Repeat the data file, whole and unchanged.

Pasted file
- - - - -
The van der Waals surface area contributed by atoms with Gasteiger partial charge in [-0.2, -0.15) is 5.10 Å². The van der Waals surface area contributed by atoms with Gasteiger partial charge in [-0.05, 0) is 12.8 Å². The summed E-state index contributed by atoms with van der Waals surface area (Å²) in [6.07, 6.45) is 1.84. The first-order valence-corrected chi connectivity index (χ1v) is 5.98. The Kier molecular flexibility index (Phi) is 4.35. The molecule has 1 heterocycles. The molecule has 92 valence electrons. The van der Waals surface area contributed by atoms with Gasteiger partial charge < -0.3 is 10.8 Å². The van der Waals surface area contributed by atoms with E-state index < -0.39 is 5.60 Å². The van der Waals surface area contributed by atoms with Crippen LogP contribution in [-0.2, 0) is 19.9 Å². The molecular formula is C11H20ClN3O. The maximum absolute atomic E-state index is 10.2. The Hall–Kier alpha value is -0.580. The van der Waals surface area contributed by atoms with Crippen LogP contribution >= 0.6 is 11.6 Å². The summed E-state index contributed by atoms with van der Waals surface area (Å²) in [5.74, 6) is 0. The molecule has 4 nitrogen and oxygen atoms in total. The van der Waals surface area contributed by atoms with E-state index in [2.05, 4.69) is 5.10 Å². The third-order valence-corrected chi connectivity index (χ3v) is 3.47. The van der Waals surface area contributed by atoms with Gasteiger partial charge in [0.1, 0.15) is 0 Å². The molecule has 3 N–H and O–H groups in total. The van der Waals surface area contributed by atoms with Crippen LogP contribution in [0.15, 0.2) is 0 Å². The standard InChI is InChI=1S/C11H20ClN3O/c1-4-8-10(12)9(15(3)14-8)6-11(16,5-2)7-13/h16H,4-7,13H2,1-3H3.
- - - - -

The van der Waals surface area contributed by atoms with Gasteiger partial charge in [-0.2, -0.15) is 5.10 Å². The van der Waals surface area contributed by atoms with Gasteiger partial charge in [-0.05, 0) is 12.8 Å². The summed E-state index contributed by atoms with van der Waals surface area (Å²) in [6.07, 6.45) is 1.84. The first-order valence-corrected chi connectivity index (χ1v) is 5.98. The Kier molecular flexibility index (Phi) is 4.35. The molecule has 1 heterocycles. The molecule has 92 valence electrons. The van der Waals surface area contributed by atoms with Gasteiger partial charge < -0.3 is 10.8 Å². The van der Waals surface area contributed by atoms with E-state index < -0.39 is 5.60 Å². The van der Waals surface area contributed by atoms with Crippen LogP contribution in [-0.2, 0) is 19.9 Å². The molecular formula is C11H20ClN3O. The maximum absolute atomic E-state index is 10.2. The Hall–Kier alpha value is -0.580. The van der Waals surface area contributed by atoms with Crippen LogP contribution >= 0.6 is 11.6 Å². The summed E-state index contributed by atoms with van der Waals surface area (Å²) in [5.74, 6) is 0. The molecule has 4 nitrogen and oxygen atoms in total. The van der Waals surface area contributed by atoms with E-state index in [2.05, 4.69) is 5.10 Å². The third-order valence-corrected chi connectivity index (χ3v) is 3.47. The van der Waals surface area contributed by atoms with Gasteiger partial charge in [0.1, 0.15) is 0 Å². The molecule has 3 N–H and O–H groups in total. The van der Waals surface area contributed by atoms with Crippen LogP contribution in [0.15, 0.2) is 0 Å². The standard InChI is InChI=1S/C11H20ClN3O/c1-4-8-10(12)9(15(3)14-8)6-11(16,5-2)7-13/h16H,4-7,13H2,1-3H3.